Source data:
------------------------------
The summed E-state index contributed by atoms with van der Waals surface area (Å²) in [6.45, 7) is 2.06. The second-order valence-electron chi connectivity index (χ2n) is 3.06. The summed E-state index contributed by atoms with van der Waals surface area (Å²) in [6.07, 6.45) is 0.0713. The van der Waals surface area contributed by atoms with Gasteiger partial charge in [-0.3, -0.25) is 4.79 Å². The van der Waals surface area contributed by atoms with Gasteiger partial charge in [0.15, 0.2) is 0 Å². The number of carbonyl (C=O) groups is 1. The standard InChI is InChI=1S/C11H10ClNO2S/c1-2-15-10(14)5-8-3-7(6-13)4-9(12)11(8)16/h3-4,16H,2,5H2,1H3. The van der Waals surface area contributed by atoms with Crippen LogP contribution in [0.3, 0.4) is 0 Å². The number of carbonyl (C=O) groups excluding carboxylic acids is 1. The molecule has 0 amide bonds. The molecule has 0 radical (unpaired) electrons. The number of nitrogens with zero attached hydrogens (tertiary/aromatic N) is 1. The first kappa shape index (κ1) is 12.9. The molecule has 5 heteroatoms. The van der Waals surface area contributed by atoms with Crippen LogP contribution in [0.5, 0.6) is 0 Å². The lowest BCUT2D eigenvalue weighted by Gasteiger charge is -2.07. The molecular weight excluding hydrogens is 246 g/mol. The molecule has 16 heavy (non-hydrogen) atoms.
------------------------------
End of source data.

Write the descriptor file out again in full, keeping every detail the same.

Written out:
The summed E-state index contributed by atoms with van der Waals surface area (Å²) in [6.45, 7) is 2.06. The second-order valence-electron chi connectivity index (χ2n) is 3.06. The summed E-state index contributed by atoms with van der Waals surface area (Å²) in [6.07, 6.45) is 0.0713. The van der Waals surface area contributed by atoms with Gasteiger partial charge in [-0.3, -0.25) is 4.79 Å². The van der Waals surface area contributed by atoms with Gasteiger partial charge in [0.15, 0.2) is 0 Å². The number of carbonyl (C=O) groups is 1. The standard InChI is InChI=1S/C11H10ClNO2S/c1-2-15-10(14)5-8-3-7(6-13)4-9(12)11(8)16/h3-4,16H,2,5H2,1H3. The van der Waals surface area contributed by atoms with Crippen LogP contribution in [0.3, 0.4) is 0 Å². The number of carbonyl (C=O) groups excluding carboxylic acids is 1. The molecule has 0 amide bonds. The molecule has 0 radical (unpaired) electrons. The number of nitrogens with zero attached hydrogens (tertiary/aromatic N) is 1. The first kappa shape index (κ1) is 12.9. The molecule has 5 heteroatoms. The van der Waals surface area contributed by atoms with Crippen LogP contribution in [0.5, 0.6) is 0 Å². The lowest BCUT2D eigenvalue weighted by Gasteiger charge is -2.07. The molecular weight excluding hydrogens is 246 g/mol. The molecule has 16 heavy (non-hydrogen) atoms.